Summary, Fourth Quarter of 2022:
Good riddance to 2022! Q4 saw more slowing of the economy as the U.S. Federal Reserve (the Fed) continued to fight inflationary pressures, which turned out to be anything but “transitory.” Looking back at 2022 paints a much larger and event-filled picture. The last 12 months not only saw the Fed try to tamp down high inflation ignited by supply chain issues and years of “easy money” policies and stimulus packages from the Covid period, but also the Russian invasion of Ukraine, the Chinese Communist Party election of Xi Jinping as president-for-life, and the end of China’s zero-Covid policies. On the domestic front, President Biden avoided a government shutdown at the end of the year by signing a $1.7 trillion spending bill. While supply chains continue to heal, Covid is flaring up in China and slowing the recovery while the world’s second largest economy remains a threat to invade Taiwan.
The Covid-era policies of economic shutdowns and massive stimulus efforts have yet to be fully realized. Inflation is still high and stubborn. While there are signs inflation is abating, the odds of a “soft landing” are decreasing the longer this continues. At the start of 2022, the Fed forecasted 0.25% in interest rate hikes; clearly that estimate was off the mark. This time around, according to its latest “Summary of Economic Projections,” the Fed expects inflation to significantly slow to near target (2%) while the federal funds rate remains high. It also expects unemployment to rise slightly above target (4%). All of this adds up to a restrictive monetary policy designed to slow down the economy.
Stocks were pummeled in 2022 and many currently trade at attractive discounts and well below fair value. Generally speaking, we like undervalued stocks because it allows us to purchse high-quality companies that may have been overvalued previously. That holds true now. However, for stocks to begin to rally back to fair value, evidence of an economic rebound and moderating infation are needed. The first half of 2023 will likely see unsettled markets as good news comes in alongside poor economic data. This tug-of-war will create volatility and challenge investors. Once economic stability or at least more clarity is achieved, stocks should begin to rally back to fair value. For the long-term investor, now is a good time to add to equities, but we expect volatility to continue in the near term.
On the other end of the risk spectrum, bonds have gone through a horrendous two-year period but are on much better footing today. The rising interest rates of 2022 hurt bond prices but are now benefitting bonds as yields are higher. Even better for risk-averse investors, the yields on short-term bonds are higher than long-term bonds, requiring much less time spent invested in fixed income. Eventually, the Fed will stop raising interest rates and may even decrease them. Regardless of the timing of a Fed pivot, we are finally out of the fixed income doldrums because bonds are starting to offer attractive returns. While fixed income returns won’t make you rich, today’s expected returns are better than what we have seen in some time, rendering bonds useful in a diversified portfolio once again. At this stage in the cycle, we are favoring short-term, high-quality bonds.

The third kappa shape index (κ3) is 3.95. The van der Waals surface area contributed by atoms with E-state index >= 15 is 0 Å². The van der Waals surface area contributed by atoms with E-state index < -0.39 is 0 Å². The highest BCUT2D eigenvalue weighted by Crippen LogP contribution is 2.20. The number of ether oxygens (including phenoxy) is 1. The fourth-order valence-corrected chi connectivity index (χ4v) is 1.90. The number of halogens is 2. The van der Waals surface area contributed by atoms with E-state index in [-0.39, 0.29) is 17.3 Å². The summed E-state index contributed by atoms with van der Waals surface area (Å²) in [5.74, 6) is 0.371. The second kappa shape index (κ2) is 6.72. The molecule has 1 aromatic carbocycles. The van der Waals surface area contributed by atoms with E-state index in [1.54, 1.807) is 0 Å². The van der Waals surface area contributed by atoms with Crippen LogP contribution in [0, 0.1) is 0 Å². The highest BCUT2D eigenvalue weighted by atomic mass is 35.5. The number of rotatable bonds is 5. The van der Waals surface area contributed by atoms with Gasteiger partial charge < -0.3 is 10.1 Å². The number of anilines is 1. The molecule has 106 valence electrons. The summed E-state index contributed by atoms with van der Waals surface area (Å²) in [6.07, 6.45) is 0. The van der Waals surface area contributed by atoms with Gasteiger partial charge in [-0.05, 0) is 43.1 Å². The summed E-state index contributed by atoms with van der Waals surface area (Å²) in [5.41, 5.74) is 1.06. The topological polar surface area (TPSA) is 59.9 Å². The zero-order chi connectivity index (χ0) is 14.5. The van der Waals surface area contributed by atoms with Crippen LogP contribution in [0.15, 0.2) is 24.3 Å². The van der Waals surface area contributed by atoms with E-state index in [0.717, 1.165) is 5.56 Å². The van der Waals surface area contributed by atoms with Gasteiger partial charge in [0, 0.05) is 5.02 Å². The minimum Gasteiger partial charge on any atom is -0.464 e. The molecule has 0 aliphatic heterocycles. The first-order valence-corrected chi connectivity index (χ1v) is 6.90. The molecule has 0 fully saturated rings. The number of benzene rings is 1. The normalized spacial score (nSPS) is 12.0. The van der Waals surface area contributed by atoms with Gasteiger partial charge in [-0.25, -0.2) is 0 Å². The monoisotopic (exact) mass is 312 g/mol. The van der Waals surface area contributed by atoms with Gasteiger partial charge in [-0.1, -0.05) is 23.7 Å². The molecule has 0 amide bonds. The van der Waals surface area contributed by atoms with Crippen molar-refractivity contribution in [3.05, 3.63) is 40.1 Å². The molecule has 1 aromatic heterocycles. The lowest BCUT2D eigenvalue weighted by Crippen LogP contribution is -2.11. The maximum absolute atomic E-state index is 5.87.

Until next quarter,
Fixed income securities carry interest rate risk. Fixed income securities also carry inflation risk and credit and default risks. Any fixed income security sold or redeemed prior to maturity may be subject to a substantial gain or loss.
High yield bonds are not investment grade securities, and are subject to higher interest rate, credit, and liquidity risks than those graded BBB and above. They generally should be part of a diversified portfolio for sophisticated investors.
Certain statements contained within are forward-looking statements including, but not limited to, statements that are predictions of or indicate future events, trends, plans or objectives. Undue reliance should not be placed on such statements because, by their nature, they are subject to known and unknown risks and uncertainties.
Opinions voiced are not intended to provide specific advice and should not be construed as recommendations for any individual. To determine which investments may be appropriate for you, consult with your financial professional.
Indices are unmanaged measures of market conditions. It is not possible to invest directly into an index. Past performance is not a guarantee of future results.
International investing entails special risk considerations, including currency fluctuations, lower liquidity, economic and political risks, and differences in accounting methods. Past performance cannot guarantee future results.
The fast price swings in commodities will result in significant volatility in an investor’s holdings. Commodities include increased risks, such as political, economic, and currency instability, and may not be suitable for all investors.
Securities and Advisory services offered through LPL Financial, a Registered Investment Advisor, Member FINRA/SIPC. Financial Planning offered through Leelyn Smith, LLC a registered investment advisor and separate entity from LPL Financial. Securities offered through LPL Financial. Member FINRA/SIPC. Additional advisory services offered through Leelyn Smith LLC, a Registered Investment Advisor Leelyn Smith LLC, and LPL are separate and unrelated companies.
This material was created for educational and informational purposes only and is not intended as ERISA, tax, legal or investment advice. If you are seeking investment advice specific to your needs, such advice services must be obtained on your own separate from this educational material.